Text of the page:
|10th November 2019|
( Nanowerk News ) A new technique for changing the structure of liquid crystals could lead to the development of fast-reacting liquid crystals suitable for next generation displays, e.g. For example, 3-D, augmented and virtual reality and advanced photonic applications such as mirrorless lasers, biosensors and fast / slow light generation, according to an international team of researchers from Penn State, the Air Force Research Laboratory and National Sun Yat-sen University, Taiwan ,
|"The liquid crystals we work with are called blue phase liquid crystals," said Iam Choon Khoo, a professor of electrical engineering at William E. Leonhard, the author of the article. "The most important thing about this research is the basic understanding of what happens when creating a field, which has led to the development of the technique of repetitive applied field. We believe that this method is almost a universal template with which many similar types of liquid crystals and soft matter can be reconfigured. "|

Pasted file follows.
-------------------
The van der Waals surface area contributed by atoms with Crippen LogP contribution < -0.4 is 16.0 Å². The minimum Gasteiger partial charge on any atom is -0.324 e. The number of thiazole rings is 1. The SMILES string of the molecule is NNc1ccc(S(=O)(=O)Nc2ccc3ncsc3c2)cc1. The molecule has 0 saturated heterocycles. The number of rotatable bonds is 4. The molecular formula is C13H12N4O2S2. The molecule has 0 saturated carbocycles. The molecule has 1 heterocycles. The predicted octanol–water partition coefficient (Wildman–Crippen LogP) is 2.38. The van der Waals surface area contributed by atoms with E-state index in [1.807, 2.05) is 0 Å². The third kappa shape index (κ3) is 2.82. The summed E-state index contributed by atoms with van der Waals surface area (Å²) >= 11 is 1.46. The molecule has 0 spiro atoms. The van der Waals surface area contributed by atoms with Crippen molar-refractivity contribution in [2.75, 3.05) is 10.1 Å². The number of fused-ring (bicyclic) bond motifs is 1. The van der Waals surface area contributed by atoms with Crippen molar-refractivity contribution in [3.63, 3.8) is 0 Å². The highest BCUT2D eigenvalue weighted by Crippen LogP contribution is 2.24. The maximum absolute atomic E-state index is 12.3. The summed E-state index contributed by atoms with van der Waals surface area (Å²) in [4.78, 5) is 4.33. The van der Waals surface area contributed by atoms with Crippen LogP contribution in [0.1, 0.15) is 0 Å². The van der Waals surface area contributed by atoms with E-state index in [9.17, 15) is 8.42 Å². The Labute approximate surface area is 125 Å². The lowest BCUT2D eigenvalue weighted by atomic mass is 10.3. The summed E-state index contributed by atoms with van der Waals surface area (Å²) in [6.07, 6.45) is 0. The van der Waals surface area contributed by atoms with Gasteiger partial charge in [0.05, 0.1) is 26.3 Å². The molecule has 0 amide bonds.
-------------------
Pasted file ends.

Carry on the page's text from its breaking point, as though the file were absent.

|Close-up of a mm-size blue-phase liquid crystal during its formation phase. (Photo: Khoo Lab / Penn State)|
|Liquid crystals of the blue phase typically self-assemble into a cubic photonic crystal structure. The researchers believed that by creating other structures, they could develop properties that are not present in their current form.|
After nearly two years of experimentation, they found that they could slowly move the crystals to stable and field-free orthorhombic and tetragonal structures by applying an intermittent electric field and relaxing the system between applications and dissipating the accumulated heat.
The resulting liquid crystals have a photonic bandgap that can be tuned to any location within the visible spectrum and has rapid responses required for a variety of next-generation displays and advanced photonic applications.
|The addition of a polymer to the crystal could stabilize it over a wide temperature range from freezing to near boiling, compared to its typical flawless counterparts, which are stable only in a range of 5 degrees. The polymer framework also speeds up the switching behavior.|
|In the latest research, the team uses the findings of this study ( Nature Materials "Reconfiguration of three-dimensional liquid crystalline photonic crystals by electrostriction") to generate new crystal structures and orientations using the electric field of a laser source.|
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